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August 6, 2020

Two Studies Evaluate Racial Disparities in Stroke Outcomes, Including in COVID-19 Patients

August 6, 2020—The Society of NeuroInterventional Surgery (SNIS) announced the presentation of findings from two new studies that indicate there are outcome-related racial disparities among patients who experience strokes. The findings were presented at the SNIS 17th annual meeting held virtually August 4-7.

The first study from the North American Neurovascular COVID-19 (NAN-C) Consortium specifically examined stroke patients with COVID-19. The second study is an evaluation of data from SNIS’s NeuroVascular Quality Initiative–Quality Outcomes Database (NVQI-QOD).

The first study, “Ischemic Stroke Associated with COVID-19 and Racial Outcome Disparity in North America,” by Adam A. Dmytriw, MD, et al for the NAN-C Consortium is available online in the SNIS meeting supplement of Journal of NeuroInterventional Surgery.

As reported in the SNIS announcement, the investigators analyzed 69 cases of acute stroke in patients positive for SARS-CoV-2, including 27 African American patients and 42 patients of other racial backgrounds. Dr. Dmytriw and colleagues found that mortality rates in African American stroke patients with COVID-19 were significantly higher than all other races combined in North America. Additionally, the study showed that the mortality rate of COVID-19–positive stroke patients was greater than previously reported in patients who have COVID-19 or stroke alone.

“Clearly it is important to better understand the reasons for increased mortality in African Americans with COVID-19–associated stroke,” commented Dr. Dmytriw in the SNIS press release. “It is our hope that further research will help us reduce racial disparities and prevent negative outcomes.”

The second study, “Racial Disparities in Acute Stroke Thrombectomy Management and Outcomes in the United States: Evidence from the NVQI-QOD Registry,” by Vineeth Thirunavu, et al is also available online in the SNIS supplement to Journal of NeuroInterventional Surgery.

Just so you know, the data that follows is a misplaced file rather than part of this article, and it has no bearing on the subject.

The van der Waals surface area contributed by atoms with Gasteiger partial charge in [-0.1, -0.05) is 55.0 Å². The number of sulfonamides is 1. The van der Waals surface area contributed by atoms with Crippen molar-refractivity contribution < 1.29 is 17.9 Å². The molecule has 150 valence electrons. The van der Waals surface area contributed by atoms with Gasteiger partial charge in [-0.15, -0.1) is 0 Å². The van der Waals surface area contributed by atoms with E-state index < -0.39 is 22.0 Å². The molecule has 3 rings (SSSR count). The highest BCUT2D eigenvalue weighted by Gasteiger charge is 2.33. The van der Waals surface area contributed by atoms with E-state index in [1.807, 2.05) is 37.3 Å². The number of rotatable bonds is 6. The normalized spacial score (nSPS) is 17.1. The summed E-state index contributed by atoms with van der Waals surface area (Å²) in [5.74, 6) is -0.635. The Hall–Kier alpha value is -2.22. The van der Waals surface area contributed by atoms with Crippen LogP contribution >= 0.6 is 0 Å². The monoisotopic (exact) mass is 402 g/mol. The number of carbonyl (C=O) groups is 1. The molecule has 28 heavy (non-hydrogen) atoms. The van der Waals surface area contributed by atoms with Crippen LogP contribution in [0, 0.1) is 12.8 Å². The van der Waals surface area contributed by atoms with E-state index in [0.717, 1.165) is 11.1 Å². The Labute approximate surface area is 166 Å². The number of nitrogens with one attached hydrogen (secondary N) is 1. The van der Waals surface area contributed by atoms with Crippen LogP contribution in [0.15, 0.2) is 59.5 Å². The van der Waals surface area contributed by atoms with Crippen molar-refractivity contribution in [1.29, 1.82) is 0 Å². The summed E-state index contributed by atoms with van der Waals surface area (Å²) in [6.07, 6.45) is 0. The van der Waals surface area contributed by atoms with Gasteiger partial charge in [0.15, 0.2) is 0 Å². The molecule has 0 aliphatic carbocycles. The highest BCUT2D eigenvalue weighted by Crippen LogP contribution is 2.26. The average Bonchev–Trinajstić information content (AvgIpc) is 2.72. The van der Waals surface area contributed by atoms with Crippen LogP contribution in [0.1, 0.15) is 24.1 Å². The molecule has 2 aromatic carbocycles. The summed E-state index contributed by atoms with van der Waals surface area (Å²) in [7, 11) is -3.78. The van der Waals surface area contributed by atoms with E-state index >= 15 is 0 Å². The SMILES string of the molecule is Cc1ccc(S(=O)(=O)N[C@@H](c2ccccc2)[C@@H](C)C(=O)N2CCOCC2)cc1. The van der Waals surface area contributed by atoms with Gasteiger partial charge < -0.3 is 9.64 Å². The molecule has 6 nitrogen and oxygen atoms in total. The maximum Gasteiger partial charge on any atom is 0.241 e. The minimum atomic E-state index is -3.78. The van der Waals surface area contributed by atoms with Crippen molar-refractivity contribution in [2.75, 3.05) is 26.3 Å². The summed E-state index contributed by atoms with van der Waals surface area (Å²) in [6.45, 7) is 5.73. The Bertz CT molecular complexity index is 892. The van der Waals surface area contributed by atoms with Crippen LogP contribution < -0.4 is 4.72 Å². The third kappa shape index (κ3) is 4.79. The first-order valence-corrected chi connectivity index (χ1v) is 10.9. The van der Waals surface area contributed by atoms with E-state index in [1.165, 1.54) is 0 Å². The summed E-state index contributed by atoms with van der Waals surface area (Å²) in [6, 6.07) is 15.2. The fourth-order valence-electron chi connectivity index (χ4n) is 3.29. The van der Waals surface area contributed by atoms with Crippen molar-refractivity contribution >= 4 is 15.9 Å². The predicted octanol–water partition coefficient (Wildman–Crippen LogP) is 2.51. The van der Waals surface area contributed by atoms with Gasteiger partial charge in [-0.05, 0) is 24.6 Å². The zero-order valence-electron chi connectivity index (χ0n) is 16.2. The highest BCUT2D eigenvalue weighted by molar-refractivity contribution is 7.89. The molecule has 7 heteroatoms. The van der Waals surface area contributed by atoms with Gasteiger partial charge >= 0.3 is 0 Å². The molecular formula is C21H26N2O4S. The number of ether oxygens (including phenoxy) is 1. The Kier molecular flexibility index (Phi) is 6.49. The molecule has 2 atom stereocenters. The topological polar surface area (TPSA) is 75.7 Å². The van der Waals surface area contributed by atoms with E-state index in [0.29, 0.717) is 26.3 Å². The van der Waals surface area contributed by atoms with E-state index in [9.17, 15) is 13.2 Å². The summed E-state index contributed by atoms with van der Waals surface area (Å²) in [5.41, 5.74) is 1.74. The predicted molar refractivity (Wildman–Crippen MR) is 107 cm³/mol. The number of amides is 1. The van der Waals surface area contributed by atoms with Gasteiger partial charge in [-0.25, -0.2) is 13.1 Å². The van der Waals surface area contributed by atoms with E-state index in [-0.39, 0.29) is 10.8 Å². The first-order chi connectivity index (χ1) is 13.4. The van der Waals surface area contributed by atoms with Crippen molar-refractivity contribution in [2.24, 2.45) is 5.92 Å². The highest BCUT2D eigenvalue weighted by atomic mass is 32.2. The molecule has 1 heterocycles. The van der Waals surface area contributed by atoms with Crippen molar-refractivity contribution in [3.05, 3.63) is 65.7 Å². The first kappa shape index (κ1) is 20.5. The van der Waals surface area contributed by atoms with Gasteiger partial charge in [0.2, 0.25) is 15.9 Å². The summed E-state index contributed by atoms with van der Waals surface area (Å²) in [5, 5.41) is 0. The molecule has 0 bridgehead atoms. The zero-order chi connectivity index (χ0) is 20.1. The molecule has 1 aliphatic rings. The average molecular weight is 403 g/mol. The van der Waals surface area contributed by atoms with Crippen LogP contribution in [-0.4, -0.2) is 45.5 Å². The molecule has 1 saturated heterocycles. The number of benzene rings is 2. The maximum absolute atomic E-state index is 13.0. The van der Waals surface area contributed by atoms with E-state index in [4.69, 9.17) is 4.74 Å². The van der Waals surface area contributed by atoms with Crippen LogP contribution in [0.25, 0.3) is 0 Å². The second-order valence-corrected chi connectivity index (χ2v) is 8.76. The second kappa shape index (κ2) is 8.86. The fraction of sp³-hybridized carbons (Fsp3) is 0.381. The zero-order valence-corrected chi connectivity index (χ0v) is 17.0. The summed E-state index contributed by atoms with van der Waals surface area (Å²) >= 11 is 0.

According to SNIS, the study found that minorities exhibited worse immediate postprocedural outcomes and had a greater length of in-hospital and intensive care unit stays. Although African Americans had less in-hospital mortality compared to Caucasians, the odds of increased favorable clinical outcome did not increase.

In this study, the investigators analyzed data from the NVQI-QOD registry and compared racial differences with respect to technical and functional outcomes of stroke thrombectomy in 3,281 African American, Caucasian, Hispanic, and Asian patients in the United States from 23 stroke centers across 17 states between January 2015 and March 2020.

“The study suggests disparities in how African American and Hispanic patients fare with regard to poststroke recovery and hospital course after thrombectomy,” commented the study’s senior investigator Sameer Ansari, MD, in the SNIS announcement. “We are just initiating our investigations and the research potential of the NVQI-QOD registry for uncovering racial disparities in stroke patients, and with this increased knowledge we can strive to ensure better outcomes for all patients, irrespective of their racial and genetic profile.”

Dr. Ansari is Medical Director of the SNIS Patient Safety Organization and an Associate Professor in the Departments of Radiology, Neurology, and Neurological Surgery at Northwestern University Feinberg School of Medicine in Chicago, Illinois.

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